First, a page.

06 October, 2016
It has recently been revealed that plans to privatise the Land Registry have been put on hold while ministers review responses to the government's consultation. The privatisation, which was due to be a major part of the Neighbourhood Planning Bill, has been omitted; although this seems to be welcomed by most as the initial plans to privatise raised concerns that the plans were more focused on raising money than providing a better quality of service.
After initial plans to privatise were revealed, there was a petition signed by 317,930 people against the move. The Law Society's president Robert Bourns has welcomed the decision to delay any sale saying "privatising the Land Registry would create a range of serious risks to this vital piece of national infrastructure, which supports and ensures the integrity of property ownership in this country".
This news comes as a mixed blessing to our Housing & Regeneration (property) team which deals with countless acquisitions of land and plot sales for housing associations each month. Each purchase or lease over 7 years has to be registered at the Land Registry and, since the property market has picked up after the recession, backlogs of registrations have been building at the Land Registry. Our specialist team finds that straightforward applications are dealt with in a matter of days whereas more complex registrations can take months and in some cases in excess of 9 months.
This has potentially posed problems for shared ownership and outright plot sales where the RP's title on its acquisition of the properties or site needs to be registered before the sales can complete.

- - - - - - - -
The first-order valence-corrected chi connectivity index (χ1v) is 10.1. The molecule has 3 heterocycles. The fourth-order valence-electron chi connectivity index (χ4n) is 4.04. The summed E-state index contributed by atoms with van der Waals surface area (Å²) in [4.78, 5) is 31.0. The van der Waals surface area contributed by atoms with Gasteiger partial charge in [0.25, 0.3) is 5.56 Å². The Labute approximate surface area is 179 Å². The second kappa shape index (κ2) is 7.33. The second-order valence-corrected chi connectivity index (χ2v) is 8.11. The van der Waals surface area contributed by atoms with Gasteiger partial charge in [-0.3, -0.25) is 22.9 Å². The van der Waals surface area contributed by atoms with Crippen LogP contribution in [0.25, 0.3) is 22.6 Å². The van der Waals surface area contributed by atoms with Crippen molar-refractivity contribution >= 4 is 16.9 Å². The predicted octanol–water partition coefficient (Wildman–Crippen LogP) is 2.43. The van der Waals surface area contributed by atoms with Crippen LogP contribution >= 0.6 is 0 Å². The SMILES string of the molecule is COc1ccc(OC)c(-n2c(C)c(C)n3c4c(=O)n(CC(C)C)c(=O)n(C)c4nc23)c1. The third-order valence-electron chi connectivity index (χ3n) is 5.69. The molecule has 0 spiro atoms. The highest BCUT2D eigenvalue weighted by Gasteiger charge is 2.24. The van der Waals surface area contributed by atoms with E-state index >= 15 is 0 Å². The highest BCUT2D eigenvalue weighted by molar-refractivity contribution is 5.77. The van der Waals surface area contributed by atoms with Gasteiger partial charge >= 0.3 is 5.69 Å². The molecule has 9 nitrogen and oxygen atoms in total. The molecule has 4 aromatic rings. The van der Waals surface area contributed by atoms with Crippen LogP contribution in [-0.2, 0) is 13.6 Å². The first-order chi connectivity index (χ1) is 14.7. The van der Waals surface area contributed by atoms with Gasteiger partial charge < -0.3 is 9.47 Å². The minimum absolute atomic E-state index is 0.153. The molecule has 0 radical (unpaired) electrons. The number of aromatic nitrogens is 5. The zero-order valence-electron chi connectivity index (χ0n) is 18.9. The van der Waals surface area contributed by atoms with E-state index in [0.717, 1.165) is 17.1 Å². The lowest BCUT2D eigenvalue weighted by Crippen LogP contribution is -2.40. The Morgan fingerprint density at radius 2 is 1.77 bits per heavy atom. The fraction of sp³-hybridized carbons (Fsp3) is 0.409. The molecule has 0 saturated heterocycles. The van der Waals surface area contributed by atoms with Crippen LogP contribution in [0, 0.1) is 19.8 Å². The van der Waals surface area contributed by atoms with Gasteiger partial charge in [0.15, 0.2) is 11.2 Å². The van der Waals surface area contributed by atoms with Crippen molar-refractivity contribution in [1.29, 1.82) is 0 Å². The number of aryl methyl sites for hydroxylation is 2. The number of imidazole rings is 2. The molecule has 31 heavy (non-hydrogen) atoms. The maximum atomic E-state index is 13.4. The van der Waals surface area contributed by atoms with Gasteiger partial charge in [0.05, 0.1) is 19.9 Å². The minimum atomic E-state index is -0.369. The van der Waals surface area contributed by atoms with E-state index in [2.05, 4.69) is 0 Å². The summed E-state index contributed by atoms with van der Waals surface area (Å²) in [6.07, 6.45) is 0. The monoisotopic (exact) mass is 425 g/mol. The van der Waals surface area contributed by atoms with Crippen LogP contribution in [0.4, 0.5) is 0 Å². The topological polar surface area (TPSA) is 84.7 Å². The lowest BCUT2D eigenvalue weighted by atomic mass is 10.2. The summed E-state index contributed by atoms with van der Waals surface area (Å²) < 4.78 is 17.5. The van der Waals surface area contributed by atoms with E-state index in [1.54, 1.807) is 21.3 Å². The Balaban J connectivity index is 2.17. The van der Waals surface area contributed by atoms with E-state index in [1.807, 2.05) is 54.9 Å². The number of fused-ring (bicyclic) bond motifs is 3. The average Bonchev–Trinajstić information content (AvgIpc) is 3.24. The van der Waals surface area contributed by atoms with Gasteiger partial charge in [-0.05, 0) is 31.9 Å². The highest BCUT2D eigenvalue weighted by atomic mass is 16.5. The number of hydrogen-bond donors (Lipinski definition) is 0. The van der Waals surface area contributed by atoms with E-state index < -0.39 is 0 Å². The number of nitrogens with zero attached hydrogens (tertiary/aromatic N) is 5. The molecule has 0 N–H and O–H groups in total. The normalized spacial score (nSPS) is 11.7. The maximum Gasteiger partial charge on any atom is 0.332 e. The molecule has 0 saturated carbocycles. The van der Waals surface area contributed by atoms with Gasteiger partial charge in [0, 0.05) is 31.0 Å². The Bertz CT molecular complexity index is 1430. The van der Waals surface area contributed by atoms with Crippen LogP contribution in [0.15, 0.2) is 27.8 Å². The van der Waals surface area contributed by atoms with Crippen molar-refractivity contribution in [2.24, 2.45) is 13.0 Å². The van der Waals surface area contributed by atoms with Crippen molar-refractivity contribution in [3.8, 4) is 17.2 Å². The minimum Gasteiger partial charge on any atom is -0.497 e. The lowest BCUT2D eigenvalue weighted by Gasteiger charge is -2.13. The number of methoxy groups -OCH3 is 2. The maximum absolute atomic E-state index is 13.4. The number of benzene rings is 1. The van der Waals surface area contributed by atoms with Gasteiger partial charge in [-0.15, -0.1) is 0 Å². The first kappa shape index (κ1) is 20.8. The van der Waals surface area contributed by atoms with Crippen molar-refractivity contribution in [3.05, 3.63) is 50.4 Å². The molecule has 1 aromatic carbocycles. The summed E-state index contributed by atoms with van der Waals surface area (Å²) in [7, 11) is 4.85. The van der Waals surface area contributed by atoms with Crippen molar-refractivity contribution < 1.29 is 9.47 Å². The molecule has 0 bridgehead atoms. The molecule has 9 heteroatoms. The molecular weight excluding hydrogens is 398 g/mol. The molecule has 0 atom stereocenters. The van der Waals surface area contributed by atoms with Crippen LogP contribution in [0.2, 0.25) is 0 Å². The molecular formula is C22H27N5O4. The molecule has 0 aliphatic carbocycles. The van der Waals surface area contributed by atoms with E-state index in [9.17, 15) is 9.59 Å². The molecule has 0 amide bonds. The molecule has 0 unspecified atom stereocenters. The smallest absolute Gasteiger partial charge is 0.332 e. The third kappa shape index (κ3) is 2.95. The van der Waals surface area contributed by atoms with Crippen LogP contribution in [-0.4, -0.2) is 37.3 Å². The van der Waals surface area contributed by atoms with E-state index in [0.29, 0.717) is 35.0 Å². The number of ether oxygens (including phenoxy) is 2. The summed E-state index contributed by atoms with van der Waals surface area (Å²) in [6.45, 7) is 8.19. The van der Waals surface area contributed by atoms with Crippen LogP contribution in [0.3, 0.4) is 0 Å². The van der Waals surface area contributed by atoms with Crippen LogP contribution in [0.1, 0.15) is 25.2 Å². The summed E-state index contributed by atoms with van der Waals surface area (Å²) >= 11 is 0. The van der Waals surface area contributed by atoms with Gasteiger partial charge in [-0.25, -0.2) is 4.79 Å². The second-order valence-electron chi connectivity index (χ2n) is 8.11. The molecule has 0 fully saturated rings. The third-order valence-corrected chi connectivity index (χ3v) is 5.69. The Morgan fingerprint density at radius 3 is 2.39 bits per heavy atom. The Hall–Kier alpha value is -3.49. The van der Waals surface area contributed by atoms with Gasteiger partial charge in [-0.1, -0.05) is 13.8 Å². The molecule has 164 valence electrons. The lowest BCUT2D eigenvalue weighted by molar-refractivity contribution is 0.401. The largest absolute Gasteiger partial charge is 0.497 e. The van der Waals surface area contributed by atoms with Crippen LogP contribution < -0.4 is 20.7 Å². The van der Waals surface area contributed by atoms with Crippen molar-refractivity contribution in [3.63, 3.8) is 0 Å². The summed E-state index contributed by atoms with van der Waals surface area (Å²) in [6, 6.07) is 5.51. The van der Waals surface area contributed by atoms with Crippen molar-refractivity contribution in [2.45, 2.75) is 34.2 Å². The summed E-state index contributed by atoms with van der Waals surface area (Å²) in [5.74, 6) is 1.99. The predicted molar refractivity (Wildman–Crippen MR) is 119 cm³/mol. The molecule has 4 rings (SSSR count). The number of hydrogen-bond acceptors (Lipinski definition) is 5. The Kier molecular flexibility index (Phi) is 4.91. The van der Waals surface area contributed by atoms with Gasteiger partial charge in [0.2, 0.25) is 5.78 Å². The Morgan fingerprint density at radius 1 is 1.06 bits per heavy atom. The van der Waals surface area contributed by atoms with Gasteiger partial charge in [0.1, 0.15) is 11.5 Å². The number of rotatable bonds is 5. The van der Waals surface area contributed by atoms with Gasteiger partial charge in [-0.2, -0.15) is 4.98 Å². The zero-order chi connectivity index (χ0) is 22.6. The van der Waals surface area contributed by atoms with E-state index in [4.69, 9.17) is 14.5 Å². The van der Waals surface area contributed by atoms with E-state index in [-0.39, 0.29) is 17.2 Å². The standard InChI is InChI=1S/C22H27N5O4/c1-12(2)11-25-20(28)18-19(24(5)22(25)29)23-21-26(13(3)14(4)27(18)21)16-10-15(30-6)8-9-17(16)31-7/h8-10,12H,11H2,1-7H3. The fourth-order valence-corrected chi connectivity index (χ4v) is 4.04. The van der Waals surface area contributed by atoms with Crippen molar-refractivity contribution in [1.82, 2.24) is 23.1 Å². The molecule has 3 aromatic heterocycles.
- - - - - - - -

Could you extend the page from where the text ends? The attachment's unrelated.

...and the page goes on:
To try and prevent the delay at the Land Registry delaying sales where the RP has acquired a significant number of houses from national housebuilders, we have utilised the housebuilders dedicated team at the Land Registry to aid with the registrations going through. This has been successful and has resulted in plot purchases being registered within a few days meaning that the RP could immediately on purchase of the houses, sell them on to buyers with no delay.
The question still remains however of whether the plans to privatise the Land Registry will be taken off hold or whether they will be scrapped completely. If the results of the consultation and the complete omission from the Neighbourhood Planning Bill are to go by then it should be the latter, which is probably good news for the immediate future but does not solve the longer term issues and problems being currently caused by the delays.
For more information, please contact a member of the Housing & Regeneration (Property) team on 01772 220022.